No To Arizona

Bad news for Democrats today, as a judge in the federal court ruled in their favor, blocking implimentation of critical parts of the Arizona immigration law.

In a ruling on a law that has rocked politics coast to coast and thrown a spotlight on a border state’s fierce debate over immigration, Judge Susan Bolton of Federal District Court here said that some aspects of the law can go into effect as scheduled on Thursday.

But Judge Bolton took aim at the parts of the law that have generated the most controversy, issuing a preliminary injunction against sections that called for police officers to check a person’s immigration status while enforcing other laws and that required immigrants to carry their papers at all times.

It's also bad news for the country, of course, as the illegal and the irrational won out over patriotism and the Constitution. But this is the Democrats' way, and the more they get their way, the more they're going to pay in November.

But for now, opponents of the law have prevailed: The provisions that angered opponents will not take effect, including sections that required officers to check a person's immigration status while enforcing other laws.

The radicals have spent decades filling the courts with fellow leftists who don't believe in the U.S. Constitution, making it difficult to institute policies that make sense.

The judge also delayed parts of the law that required immigrants to carry their papers at all times, and made it illegal for undocumented workers to solicit employment in public places. In addition, the judge blocked officers from making warrantless arrests of suspected illegal immigrants.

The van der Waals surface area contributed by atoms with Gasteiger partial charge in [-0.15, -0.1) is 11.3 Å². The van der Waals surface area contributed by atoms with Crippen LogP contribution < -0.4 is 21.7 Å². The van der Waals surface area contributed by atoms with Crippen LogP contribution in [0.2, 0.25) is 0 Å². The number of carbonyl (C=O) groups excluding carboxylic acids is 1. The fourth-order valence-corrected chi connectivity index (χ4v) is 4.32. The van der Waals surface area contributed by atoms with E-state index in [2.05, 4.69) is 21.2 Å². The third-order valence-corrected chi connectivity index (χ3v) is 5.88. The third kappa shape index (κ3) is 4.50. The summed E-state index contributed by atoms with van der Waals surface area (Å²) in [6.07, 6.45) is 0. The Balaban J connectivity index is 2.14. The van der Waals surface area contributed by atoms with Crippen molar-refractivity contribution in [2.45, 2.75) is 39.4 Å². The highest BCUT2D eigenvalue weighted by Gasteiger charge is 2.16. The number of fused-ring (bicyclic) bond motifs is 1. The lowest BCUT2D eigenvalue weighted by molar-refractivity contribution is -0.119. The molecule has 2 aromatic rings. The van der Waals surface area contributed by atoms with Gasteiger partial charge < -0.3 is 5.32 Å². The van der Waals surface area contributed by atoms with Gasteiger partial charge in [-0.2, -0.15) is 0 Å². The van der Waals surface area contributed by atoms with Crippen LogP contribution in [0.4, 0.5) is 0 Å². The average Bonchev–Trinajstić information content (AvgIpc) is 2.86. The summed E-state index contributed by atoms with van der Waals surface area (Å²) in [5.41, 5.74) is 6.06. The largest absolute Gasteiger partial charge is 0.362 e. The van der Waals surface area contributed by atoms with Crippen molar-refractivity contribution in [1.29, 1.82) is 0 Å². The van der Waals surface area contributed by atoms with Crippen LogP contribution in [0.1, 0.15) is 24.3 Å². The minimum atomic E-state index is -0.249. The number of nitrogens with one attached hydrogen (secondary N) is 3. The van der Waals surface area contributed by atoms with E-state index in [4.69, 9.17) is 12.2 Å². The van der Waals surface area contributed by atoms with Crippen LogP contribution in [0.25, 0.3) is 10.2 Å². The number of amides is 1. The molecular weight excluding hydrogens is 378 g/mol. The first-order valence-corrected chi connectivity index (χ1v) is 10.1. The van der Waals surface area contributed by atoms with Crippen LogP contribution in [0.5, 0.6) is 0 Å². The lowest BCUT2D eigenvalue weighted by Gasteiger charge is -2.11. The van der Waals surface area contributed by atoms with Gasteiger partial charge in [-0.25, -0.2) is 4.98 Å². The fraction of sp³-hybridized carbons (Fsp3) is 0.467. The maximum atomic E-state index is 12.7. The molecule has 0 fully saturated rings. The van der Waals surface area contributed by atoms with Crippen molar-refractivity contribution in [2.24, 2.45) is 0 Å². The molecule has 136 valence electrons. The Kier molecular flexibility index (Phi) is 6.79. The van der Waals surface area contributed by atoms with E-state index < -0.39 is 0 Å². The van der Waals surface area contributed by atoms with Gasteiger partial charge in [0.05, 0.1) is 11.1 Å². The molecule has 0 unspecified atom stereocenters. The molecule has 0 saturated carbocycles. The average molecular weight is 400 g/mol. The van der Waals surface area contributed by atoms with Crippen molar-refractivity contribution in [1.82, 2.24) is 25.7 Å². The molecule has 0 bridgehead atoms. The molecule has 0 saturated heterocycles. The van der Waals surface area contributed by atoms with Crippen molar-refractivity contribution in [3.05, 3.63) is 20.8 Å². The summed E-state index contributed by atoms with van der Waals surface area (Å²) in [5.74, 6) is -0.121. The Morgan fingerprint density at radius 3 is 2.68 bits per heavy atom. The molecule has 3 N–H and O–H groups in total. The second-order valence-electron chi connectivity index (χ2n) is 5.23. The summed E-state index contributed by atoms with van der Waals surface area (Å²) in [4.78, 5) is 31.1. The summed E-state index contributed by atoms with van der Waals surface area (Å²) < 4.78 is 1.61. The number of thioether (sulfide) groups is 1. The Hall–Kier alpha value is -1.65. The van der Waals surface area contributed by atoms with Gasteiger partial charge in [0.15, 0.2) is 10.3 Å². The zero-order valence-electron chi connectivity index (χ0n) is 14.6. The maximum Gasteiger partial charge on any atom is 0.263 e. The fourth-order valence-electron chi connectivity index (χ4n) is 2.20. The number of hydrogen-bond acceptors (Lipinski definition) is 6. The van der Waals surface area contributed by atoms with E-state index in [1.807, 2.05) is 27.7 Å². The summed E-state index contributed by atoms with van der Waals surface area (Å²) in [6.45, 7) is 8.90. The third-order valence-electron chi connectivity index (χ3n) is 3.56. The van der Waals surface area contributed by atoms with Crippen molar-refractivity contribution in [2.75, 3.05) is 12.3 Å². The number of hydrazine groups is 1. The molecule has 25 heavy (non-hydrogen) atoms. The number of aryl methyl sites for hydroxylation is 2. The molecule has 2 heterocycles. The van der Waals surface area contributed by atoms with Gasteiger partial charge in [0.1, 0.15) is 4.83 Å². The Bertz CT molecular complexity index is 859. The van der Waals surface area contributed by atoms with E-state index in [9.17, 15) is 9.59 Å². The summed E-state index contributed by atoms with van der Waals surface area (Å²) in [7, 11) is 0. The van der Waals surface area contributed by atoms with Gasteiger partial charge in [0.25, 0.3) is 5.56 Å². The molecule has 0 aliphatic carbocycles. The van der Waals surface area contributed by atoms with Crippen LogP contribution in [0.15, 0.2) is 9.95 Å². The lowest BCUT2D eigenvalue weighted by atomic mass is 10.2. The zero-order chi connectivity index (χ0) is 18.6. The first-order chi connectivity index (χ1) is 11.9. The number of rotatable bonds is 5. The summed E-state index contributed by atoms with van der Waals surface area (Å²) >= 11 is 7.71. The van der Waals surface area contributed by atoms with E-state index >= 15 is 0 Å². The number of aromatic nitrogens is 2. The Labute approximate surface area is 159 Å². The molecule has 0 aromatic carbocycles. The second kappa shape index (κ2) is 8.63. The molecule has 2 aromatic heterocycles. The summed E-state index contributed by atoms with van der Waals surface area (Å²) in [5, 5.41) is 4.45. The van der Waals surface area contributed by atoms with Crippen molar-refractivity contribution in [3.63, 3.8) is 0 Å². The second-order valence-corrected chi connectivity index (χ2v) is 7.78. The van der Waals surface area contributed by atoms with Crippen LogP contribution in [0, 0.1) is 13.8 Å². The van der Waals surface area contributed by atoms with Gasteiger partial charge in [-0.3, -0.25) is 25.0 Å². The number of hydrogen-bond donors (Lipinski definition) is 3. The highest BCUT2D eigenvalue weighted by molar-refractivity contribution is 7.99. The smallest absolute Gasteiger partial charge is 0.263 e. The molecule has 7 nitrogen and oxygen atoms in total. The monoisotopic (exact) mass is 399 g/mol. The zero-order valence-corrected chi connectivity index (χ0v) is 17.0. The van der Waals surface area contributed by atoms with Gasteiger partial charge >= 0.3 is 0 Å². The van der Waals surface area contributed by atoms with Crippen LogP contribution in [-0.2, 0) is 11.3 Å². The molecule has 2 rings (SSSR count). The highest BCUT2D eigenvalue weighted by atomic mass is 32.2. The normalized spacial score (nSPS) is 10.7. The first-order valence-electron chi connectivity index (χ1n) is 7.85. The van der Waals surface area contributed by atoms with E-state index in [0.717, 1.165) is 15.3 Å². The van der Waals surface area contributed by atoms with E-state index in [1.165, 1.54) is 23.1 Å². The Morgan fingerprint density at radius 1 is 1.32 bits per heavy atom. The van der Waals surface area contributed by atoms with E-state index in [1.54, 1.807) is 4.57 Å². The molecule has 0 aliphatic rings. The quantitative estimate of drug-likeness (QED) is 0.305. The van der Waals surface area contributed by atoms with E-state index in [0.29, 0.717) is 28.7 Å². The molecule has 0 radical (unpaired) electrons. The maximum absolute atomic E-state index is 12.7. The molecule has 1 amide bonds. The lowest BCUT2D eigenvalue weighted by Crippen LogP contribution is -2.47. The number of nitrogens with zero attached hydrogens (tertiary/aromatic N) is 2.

And the pressure on judge Bolton must have been enormous.

"Requiring Arizona law enforcement officials and agencies to determine the immigration status of every person who is arrested burdens lawfully-present aliens because their liberty will be restricted while their status is checked," U.S. District Judge Susan Bolton, a Clinton appointee, said in her decision.

Governor Jan Brewer, who reinvigorated her career by supporting the measure vigorously, says the fight will continue.

"It's a temporary bump in the road, we will move forward, and I'm sure that after consultation with our counsel we will appeal," Brewer told the Associated Press. "The bottom line is we've known all along that it is the responsibility of the feds and they haven't done their job so we were going to help them do that."